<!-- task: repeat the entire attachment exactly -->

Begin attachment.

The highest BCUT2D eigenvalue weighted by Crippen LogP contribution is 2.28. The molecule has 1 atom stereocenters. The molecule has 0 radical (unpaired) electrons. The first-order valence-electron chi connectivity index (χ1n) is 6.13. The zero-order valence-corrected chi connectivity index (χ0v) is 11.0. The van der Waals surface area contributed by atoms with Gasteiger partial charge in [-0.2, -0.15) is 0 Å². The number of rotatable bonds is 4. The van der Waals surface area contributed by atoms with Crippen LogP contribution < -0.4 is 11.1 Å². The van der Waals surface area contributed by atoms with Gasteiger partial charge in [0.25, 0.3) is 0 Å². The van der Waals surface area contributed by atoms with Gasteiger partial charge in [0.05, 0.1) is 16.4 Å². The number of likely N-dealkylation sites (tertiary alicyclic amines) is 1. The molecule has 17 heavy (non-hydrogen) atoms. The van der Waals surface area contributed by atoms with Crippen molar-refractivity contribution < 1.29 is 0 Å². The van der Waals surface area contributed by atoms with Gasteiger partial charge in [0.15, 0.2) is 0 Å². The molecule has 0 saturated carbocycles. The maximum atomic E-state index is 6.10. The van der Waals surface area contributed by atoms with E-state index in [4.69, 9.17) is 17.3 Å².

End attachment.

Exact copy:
The highest BCUT2D eigenvalue weighted by Crippen LogP contribution is 2.28. The molecule has 1 atom stereocenters. The molecule has 0 radical (unpaired) electrons. The first-order valence-electron chi connectivity index (χ1n) is 6.13. The zero-order valence-corrected chi connectivity index (χ0v) is 11.0. The van der Waals surface area contributed by atoms with Gasteiger partial charge in [-0.2, -0.15) is 0 Å². The number of rotatable bonds is 4. The van der Waals surface area contributed by atoms with Crippen LogP contribution < -0.4 is 11.1 Å². The van der Waals surface area contributed by atoms with Gasteiger partial charge in [0.25, 0.3) is 0 Å². The van der Waals surface area contributed by atoms with Gasteiger partial charge in [0.05, 0.1) is 16.4 Å². The number of likely N-dealkylation sites (tertiary alicyclic amines) is 1. The molecule has 17 heavy (non-hydrogen) atoms. The van der Waals surface area contributed by atoms with Crippen molar-refractivity contribution < 1.29 is 0 Å². The van der Waals surface area contributed by atoms with Gasteiger partial charge in [0.15, 0.2) is 0 Å². The molecule has 0 saturated carbocycles. The maximum atomic E-state index is 6.10. The van der Waals surface area contributed by atoms with E-state index in [4.69, 9.17) is 17.3 Å².